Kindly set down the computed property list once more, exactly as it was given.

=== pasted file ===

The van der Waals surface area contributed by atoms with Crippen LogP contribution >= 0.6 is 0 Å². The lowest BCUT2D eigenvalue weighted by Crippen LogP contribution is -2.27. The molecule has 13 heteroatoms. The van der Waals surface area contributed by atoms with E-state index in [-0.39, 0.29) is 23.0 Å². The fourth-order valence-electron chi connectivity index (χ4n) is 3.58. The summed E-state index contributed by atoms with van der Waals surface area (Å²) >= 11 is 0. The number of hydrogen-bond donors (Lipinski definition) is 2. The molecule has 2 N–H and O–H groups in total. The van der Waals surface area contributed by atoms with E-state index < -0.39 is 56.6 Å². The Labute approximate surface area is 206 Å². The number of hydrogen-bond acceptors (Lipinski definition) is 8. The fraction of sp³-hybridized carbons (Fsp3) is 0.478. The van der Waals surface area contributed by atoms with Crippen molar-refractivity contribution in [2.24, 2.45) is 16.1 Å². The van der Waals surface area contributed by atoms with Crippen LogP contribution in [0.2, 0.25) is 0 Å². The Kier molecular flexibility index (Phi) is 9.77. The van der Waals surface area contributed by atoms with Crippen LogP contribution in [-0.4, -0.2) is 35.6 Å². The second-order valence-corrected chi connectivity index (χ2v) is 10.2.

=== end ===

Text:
The van der Waals surface area contributed by atoms with Crippen LogP contribution >= 0.6 is 0 Å². The lowest BCUT2D eigenvalue weighted by Crippen LogP contribution is -2.27. The molecule has 13 heteroatoms. The van der Waals surface area contributed by atoms with E-state index in [-0.39, 0.29) is 23.0 Å². The fourth-order valence-electron chi connectivity index (χ4n) is 3.58. The summed E-state index contributed by atoms with van der Waals surface area (Å²) >= 11 is 0. The number of hydrogen-bond donors (Lipinski definition) is 2. The molecule has 2 N–H and O–H groups in total. The van der Waals surface area contributed by atoms with E-state index < -0.39 is 56.6 Å². The Labute approximate surface area is 206 Å². The number of hydrogen-bond acceptors (Lipinski definition) is 8. The fraction of sp³-hybridized carbons (Fsp3) is 0.478. The van der Waals surface area contributed by atoms with Crippen molar-refractivity contribution in [2.24, 2.45) is 16.1 Å². The van der Waals surface area contributed by atoms with Crippen LogP contribution in [0.2, 0.25) is 0 Å². The Kier molecular flexibility index (Phi) is 9.77. The van der Waals surface area contributed by atoms with Crippen LogP contribution in [-0.4, -0.2) is 35.6 Å². The second-order valence-corrected chi connectivity index (χ2v) is 10.2.